The trail goes back to the beginning of the Bush administration. The Army began studying the cost benefits of privatization in 2001.


When President Bush took office, he mandated the competitive outsourcing of 425,000 federal jobs. At the time, the Pentagon was aggressively pushing for increased outsourcing, and in June 2003, then-Defense Secretary Donald Rumsfeld told a Senate committee he was considering outsourcing up to 320,000 nonmilitary support jobs.


That's the same year that the Army asked for bids on Walter Reed and, coincidentally, the same year the United States invaded Iraq.

One company responded: Johnson Controls World Services Inc., which would be acquired by IAP in March 2005. It initially bid $132 million, but it and Walter Reed's then-management agreed that the Army was underestimating the cost.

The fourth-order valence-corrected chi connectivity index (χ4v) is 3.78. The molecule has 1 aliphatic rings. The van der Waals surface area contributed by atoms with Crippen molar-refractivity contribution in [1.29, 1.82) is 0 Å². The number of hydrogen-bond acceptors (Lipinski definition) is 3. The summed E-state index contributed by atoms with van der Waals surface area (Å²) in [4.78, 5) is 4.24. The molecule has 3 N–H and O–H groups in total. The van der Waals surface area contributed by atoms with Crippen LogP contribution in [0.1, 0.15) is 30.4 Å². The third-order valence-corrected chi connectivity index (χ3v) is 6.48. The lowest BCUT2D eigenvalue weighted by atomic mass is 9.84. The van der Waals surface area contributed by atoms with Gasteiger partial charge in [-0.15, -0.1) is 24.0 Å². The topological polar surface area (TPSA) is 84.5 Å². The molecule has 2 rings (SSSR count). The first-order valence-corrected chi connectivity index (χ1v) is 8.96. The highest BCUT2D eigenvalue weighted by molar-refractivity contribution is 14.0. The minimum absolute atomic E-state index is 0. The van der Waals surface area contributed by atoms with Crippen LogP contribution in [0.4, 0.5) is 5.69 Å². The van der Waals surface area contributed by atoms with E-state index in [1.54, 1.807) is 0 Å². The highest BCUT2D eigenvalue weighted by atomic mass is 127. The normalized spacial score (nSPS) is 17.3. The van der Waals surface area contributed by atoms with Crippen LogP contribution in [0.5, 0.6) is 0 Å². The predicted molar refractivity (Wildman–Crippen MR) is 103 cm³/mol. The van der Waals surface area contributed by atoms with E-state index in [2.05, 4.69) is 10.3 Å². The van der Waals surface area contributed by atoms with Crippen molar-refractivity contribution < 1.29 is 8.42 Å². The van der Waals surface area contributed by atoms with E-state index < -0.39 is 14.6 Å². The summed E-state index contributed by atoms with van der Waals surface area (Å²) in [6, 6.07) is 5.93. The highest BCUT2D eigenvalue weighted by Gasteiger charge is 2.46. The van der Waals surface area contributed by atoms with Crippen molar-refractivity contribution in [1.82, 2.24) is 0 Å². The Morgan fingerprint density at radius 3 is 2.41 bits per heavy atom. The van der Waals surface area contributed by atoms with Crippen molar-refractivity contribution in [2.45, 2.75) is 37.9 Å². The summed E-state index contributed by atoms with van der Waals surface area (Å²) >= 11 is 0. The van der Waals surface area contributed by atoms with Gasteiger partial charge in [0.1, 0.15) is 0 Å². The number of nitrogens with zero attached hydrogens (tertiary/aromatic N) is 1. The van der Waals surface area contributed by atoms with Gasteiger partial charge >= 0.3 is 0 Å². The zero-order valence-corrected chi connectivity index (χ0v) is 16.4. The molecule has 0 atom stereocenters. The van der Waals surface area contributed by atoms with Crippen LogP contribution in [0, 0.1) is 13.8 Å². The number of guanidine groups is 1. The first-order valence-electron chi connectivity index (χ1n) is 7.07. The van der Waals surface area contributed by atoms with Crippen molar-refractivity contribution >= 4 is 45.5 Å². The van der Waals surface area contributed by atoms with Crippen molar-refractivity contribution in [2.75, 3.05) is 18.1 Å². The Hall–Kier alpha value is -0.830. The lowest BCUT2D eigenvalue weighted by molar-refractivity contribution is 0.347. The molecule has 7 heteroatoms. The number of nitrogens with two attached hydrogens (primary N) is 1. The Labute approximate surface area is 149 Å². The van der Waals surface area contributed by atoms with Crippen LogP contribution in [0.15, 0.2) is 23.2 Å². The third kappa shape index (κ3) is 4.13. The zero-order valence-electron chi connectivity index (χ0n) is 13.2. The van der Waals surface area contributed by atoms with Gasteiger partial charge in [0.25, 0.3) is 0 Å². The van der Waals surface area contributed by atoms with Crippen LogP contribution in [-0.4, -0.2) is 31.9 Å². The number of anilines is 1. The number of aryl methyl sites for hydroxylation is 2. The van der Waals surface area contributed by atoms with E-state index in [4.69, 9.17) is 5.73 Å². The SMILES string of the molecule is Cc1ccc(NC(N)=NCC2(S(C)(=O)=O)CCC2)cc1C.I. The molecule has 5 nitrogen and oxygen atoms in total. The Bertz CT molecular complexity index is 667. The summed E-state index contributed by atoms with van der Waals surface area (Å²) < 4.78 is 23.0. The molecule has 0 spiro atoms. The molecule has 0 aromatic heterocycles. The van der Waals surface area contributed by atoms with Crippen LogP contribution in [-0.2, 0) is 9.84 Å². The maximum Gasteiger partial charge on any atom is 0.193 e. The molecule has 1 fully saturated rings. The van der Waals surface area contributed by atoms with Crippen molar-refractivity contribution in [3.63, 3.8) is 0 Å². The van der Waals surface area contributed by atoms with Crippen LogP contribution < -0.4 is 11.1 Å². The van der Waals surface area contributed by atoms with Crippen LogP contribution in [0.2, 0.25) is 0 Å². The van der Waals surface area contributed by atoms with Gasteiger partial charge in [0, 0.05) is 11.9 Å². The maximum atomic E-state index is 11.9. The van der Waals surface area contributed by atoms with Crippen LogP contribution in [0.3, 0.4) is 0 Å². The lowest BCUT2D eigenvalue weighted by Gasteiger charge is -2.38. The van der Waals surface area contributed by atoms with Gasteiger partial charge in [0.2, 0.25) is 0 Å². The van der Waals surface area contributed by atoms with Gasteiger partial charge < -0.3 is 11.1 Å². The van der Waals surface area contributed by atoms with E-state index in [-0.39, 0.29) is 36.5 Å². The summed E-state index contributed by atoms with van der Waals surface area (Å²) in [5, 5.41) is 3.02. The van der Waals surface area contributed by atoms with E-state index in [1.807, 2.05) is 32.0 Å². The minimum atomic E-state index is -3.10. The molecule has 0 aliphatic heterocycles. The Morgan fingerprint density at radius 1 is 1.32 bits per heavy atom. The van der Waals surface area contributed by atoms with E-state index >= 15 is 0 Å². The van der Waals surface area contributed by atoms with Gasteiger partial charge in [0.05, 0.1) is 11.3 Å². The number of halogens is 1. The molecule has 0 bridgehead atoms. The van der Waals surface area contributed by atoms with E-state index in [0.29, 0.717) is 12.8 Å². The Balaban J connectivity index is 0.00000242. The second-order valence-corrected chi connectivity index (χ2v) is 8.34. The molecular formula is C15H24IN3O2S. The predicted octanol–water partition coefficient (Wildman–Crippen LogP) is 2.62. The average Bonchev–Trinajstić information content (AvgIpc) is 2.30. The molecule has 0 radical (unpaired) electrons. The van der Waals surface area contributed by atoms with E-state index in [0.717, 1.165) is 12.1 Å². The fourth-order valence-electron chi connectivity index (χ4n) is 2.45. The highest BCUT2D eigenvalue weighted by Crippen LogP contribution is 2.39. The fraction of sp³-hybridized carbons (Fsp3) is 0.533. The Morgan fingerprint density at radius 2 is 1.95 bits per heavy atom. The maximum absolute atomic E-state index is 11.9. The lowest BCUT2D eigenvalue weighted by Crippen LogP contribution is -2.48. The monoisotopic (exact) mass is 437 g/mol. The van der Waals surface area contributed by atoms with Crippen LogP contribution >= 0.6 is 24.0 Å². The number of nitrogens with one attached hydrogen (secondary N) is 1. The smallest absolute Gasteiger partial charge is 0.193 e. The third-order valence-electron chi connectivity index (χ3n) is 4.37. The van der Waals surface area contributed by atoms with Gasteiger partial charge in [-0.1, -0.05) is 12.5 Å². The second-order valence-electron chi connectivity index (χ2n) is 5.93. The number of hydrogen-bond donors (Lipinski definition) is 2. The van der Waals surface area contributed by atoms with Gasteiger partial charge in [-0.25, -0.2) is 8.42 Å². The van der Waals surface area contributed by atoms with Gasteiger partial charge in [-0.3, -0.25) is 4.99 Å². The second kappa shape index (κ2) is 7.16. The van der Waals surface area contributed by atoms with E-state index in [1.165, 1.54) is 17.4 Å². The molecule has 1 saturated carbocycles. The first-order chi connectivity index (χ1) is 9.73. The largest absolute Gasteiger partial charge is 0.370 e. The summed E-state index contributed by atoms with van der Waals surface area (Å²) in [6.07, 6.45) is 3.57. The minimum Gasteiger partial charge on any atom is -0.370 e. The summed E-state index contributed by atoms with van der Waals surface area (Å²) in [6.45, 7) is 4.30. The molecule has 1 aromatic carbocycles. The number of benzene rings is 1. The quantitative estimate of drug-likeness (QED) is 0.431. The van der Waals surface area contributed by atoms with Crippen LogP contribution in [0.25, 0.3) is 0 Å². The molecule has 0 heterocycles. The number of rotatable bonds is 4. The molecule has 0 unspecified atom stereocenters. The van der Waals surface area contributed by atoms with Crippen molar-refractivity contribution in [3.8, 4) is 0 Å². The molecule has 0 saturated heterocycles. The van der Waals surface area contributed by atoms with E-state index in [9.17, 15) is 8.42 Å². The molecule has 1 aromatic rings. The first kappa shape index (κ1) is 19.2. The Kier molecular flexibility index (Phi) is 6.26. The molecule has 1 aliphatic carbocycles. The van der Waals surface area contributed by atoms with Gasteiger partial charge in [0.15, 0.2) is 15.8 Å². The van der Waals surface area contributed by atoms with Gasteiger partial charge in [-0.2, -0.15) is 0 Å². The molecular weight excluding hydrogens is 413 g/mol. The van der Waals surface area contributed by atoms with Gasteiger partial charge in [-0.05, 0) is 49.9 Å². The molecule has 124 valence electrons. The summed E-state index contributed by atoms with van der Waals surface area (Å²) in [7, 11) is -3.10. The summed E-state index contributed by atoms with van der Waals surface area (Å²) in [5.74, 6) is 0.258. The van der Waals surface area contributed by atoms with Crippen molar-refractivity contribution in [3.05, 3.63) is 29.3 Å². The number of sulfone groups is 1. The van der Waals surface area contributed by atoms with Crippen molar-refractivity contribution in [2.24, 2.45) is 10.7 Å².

By September 2004, the Army had decided it would be cheaper to continue with current management, which said it could do the work for $124.5 million. Johnson Controls filed a protest with the Government Accountability Office.

The protest was dismissed in June 2005, but the Army agreed to reopen bidding three months later to include additional costs for services. In January 2006, after two rounds of protests by IAP and two appeals by Walter Reed employees to the U.S. Army Medical Command, IAP was named the winner, according to Steve Sanderson, a Walter Reed spokesman.

Instead, in an unusual turn of events, the contract wasn't awarded for another 11 months, the GAO said. Walter Reed officials blame several factors, including an additional protest to the GAO filed by Deputy Garrison Commander Alan D. King, a separate appeal to the U.S. Army Medical Command by Walter Reed's public works director, at least one intervention by Congress, and delays on required congressional notifications about government employee dismissals.